UK inflation falls again in bigger than expected drop to 3.9 per cent - lowest rate in more than two years

Person looks at receipts

The UK rate of inflation recently peaked at 11.1 per cent in 2022

Jessica Sheldon

By Jessica Sheldon

Published: 20/12/2023

- 07:07

Updated: 20/12/2023

- 10:12

The UK rate of inflation has fallen, new official figures published today show

The rate of price rises in the UK has eased, meaning inflation has fallen to the lowest rate in more than two years.

The Consumer Prices Index (CPI) rose by 3.9 per cent in the 12 months to November 2023.

It’s down from 4.6 per cent in the previous month. Most economists had predicted inflation would fall to 4.3 per cent in November.

CPI inflation peaked at 11.1 per cent in the year to October 2022.

Bank of England

The Bank of England has held the base rate at 5.25 per cent


The CPI inflation rate is the lowest since autumn 2021.

Speaking to GB News today, former advisor to the Bank of England and Treasury Roger Gewolb said there were "slight but significant falls" in inflation, which are "going in the right direction".

He added: "In plain language, everything is still getting more expensive, but doing so more slowly."

Mr Gewolb said the UK mainly has non-consumer-driven inflation, which is called "cost-push".

Last month, Rishi Sunak heralded the data as showing his Government had “halved inflation meeting the first of the five priorities” he had set out at the beginning of the year.

While inflation has been easing since its peak in October last year, it’s still far from the Bank of England target of two per cent.

The Bank of England increased the base rate 14 consecutive times to try to ease inflation, finally pausing the hikes when policymakers voted to hold interest rates at 5.25 per cent in September this year.

The Bank of England’s Monetary Policy Committee (MPC) has held the base rate at this level, a 15-year high, since then.

What does the inflation figure mean for mortgages?

Amanda Aumonier, director of mortgage operations at said while a decrease in inflation typically prompts the Bank of England to consider cutting interest rates, it seems that isn't likely any time soon.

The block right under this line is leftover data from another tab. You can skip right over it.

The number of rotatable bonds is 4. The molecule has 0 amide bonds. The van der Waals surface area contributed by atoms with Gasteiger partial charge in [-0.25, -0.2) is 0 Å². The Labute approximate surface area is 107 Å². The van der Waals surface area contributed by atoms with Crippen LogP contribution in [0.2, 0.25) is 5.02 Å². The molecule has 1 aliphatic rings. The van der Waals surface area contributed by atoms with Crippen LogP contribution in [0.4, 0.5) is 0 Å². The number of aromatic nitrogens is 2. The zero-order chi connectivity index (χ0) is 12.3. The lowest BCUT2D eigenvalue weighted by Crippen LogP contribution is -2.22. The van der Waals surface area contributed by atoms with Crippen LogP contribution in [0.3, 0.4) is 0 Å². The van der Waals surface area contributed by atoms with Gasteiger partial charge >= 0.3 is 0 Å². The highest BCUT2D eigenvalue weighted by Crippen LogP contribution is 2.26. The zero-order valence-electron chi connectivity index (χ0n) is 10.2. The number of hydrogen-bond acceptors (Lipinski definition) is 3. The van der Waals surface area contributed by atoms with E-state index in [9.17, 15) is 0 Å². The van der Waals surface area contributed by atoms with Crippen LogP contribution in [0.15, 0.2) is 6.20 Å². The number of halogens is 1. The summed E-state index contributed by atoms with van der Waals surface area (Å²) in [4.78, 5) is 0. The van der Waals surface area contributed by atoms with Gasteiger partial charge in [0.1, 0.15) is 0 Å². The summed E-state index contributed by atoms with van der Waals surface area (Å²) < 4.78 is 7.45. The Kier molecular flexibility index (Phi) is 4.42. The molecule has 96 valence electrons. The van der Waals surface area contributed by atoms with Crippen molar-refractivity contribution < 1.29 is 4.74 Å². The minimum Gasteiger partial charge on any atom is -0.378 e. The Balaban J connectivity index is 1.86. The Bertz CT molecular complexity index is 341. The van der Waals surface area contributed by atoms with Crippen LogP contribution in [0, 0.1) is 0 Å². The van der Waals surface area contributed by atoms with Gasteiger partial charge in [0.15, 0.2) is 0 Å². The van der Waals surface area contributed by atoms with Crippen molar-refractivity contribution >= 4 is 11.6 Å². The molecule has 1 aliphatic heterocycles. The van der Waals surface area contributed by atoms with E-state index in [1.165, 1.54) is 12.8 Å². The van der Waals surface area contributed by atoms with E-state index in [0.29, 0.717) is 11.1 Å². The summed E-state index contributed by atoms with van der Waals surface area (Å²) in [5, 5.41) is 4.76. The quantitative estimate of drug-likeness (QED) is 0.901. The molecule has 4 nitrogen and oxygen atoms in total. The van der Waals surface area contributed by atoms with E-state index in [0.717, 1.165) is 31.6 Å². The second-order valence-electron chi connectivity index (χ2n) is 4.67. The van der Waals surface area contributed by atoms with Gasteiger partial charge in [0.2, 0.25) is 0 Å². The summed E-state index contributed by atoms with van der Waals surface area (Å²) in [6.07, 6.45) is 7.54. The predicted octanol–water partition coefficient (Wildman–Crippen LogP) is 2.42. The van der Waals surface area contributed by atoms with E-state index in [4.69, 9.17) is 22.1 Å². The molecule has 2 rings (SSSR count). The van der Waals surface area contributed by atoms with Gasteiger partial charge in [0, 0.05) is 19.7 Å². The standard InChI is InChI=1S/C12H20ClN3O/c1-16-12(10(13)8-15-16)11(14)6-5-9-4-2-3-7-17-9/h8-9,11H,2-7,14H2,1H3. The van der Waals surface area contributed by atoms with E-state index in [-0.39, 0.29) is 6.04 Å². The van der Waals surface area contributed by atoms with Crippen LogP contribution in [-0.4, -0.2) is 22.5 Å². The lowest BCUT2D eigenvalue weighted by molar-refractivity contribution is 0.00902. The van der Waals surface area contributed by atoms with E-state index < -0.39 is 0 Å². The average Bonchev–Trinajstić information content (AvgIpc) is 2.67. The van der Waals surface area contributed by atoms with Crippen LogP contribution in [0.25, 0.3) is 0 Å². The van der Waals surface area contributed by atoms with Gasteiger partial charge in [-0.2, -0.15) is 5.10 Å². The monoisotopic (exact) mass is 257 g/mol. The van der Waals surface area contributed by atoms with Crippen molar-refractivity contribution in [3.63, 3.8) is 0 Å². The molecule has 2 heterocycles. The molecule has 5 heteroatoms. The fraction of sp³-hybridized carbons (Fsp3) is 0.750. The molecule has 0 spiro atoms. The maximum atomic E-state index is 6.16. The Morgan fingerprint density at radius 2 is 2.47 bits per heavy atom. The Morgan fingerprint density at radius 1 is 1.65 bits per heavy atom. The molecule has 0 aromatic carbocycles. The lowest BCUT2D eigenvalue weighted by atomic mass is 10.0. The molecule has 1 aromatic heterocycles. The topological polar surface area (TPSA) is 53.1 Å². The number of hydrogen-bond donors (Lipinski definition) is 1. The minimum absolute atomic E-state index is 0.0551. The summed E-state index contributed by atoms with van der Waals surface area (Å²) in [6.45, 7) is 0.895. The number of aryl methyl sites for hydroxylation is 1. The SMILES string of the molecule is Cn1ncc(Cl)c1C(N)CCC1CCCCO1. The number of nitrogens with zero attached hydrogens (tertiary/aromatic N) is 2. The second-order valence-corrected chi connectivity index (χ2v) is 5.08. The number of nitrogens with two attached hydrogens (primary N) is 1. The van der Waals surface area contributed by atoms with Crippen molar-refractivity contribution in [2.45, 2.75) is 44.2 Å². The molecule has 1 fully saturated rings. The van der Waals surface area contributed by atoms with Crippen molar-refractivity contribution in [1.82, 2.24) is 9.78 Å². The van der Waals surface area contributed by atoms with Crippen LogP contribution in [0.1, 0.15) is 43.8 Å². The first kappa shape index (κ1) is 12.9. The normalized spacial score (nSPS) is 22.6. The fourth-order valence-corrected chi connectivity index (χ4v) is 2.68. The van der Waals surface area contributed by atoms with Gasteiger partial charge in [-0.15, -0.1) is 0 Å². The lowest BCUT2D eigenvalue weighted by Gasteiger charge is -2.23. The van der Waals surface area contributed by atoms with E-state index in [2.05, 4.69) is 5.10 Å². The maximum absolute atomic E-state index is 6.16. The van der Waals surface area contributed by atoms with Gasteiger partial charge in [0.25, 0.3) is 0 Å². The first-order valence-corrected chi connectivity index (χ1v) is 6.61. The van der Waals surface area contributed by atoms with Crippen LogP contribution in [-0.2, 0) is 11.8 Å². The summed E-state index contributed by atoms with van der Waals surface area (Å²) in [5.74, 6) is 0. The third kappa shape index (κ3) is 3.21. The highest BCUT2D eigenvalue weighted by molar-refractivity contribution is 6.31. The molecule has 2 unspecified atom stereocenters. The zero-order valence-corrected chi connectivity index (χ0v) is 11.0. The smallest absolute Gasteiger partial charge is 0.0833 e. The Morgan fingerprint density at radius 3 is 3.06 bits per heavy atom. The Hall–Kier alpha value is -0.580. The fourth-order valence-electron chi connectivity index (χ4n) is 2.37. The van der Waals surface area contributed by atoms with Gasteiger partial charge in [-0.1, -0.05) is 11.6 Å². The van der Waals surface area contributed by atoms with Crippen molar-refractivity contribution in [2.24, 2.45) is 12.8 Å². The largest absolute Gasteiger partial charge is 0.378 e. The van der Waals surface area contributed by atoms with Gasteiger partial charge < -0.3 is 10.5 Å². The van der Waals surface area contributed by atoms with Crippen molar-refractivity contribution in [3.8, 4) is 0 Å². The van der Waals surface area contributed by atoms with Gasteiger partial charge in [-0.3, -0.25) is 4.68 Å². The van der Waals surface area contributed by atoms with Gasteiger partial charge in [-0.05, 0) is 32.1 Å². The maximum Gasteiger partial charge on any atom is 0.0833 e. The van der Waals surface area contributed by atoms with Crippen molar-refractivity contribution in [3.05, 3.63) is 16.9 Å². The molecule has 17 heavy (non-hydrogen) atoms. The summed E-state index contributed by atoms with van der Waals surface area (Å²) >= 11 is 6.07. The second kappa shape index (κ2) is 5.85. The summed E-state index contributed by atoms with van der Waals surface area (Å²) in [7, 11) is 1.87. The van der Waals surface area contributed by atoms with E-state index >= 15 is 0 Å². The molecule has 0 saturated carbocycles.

She added: "Current indications suggest that Bank of England Governor Andrew Bailey will keep the base rate at 5.25 per cent for at least the first six months of the upcoming year, which means mortgage interest rates are likely to stabilise for the time being.

“For those planning to buy their first home next year and contemplating waiting for interest rates to fall, don’t hold out for the perfect moment - consult with a mortgage broker to understand your realistic affordability and make informed decisions without compromising on your dream home."

Borrowers whose fixed rate deal is due to end within the next six months are being warned its "vital" they talk to a mortgage broker as soon as possible.

Ms Aumonier said: “Even though mortgage rates have fallen from six per cent-plus to four per cent-plus this year, it’s still going to be a shock for thousands of homeowners who are coming to the end of their ultra-low fixed-rate deals.

"Don’t bury your head in the sand about the fact your mortgage repayments will shoot up - it’s important to budget for what’s to come and get your head around the drop in your disposable income.”

Bank of England base rate chart shows rates paused at 5.25 per cent

The Bank of England base rate has been held at 5.25 per cent


What does the inflation figure mean for savings?

With the Bank of England having signalled a pause in interest rate hikes and inflation falling, savers are being urged to act.

Founder and CEO of My Community Finance, Tobias Gruber, said: “With inflation on the decline and the Bank of England signalling a pause in interest rate hikes for the foreseeable future, savers must seize the opportunity now before the best deals vanish.

“If your savings have stagnated in the same account for years, there's a high likelihood that you're missing out on potentially higher returns.

"The new year presents an ideal time to reassess your finances and spend time exploring what your money could be earning elsewhere. The landscape is changing, and the very best deals that are on offer today may not be available again for several years to come."

Mr Gruber suggested savers should "stay open-minded" and "consider diversifying" their savings portfolio by exploring accounts with lesser-known providers.

He added: “Credit unions and challenger banks in particular have emerged as top performers this year, offering some of the most competitive rates.

"Embrace innovative ways of saving - a small effort today could yield significant rewards in the long run.”

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